"It was as dull as a dishwasher."
My friends’ giggly response suggested that what I had said wasn’t quite right. Whilst this isn’t as unusual as I’d perhaps like to admit on this blog, I hadn’t expected the ensuing squabble over what the correct phrase actually is. One option was "as dull as dishwater", while the other was "as dull as ditchwater". I then realised that my version of the expression, although it made sense in a way, lacked the play on the double meaning of dull (boring and opaque) found in the more received expressions above. No-one was sure, so I thought I’d look it up.
I first turned to my trusted Robert & Collins, which told me: "as dull as ditchwater or dishwater". The Cambridge International Dictionary of Idioms agreed that both were used. The OED has en entry for "as dull as ditchwater", but not for the other one. Finally, the American Heritage® Dictionary of Idioms tells us that although both forms are now in use, the original is "dull as ditchwater", dating from the 1700s, which only became dishwater in the first half of the 1900s, probably through mispronunciation.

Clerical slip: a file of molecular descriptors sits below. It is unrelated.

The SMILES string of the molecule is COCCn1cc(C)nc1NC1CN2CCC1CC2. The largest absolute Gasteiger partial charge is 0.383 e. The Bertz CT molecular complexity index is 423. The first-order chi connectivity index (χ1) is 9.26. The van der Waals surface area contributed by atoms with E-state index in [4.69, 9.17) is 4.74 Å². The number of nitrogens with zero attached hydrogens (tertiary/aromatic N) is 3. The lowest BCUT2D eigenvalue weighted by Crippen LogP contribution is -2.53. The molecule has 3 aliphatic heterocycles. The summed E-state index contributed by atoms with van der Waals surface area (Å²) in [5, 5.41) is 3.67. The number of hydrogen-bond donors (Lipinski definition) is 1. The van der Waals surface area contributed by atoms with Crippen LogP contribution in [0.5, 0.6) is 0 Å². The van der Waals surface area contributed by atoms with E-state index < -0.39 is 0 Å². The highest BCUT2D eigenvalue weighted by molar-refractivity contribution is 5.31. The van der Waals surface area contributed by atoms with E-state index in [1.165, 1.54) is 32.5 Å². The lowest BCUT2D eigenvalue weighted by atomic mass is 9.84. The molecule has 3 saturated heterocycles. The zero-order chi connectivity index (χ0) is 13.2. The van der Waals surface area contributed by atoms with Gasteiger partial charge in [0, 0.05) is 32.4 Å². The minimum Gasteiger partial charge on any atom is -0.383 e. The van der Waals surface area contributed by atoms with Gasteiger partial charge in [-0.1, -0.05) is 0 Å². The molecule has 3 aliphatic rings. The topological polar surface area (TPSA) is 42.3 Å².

I’ll hazard a guess here: maybe, as populations became more urbanised, ditchwater turned into dishwater because washing the dishes was a much more familiar experience than peering into ditches, which are rather rare in towns. I bet you that before long, as dishwashers become more and more common in households, dishwater will turn into dishwasher, and then no-one will laugh at me because of it. Although they will probably have found something else.
In French? I’d say ennuyeux comme la pluie (as dull as the rain).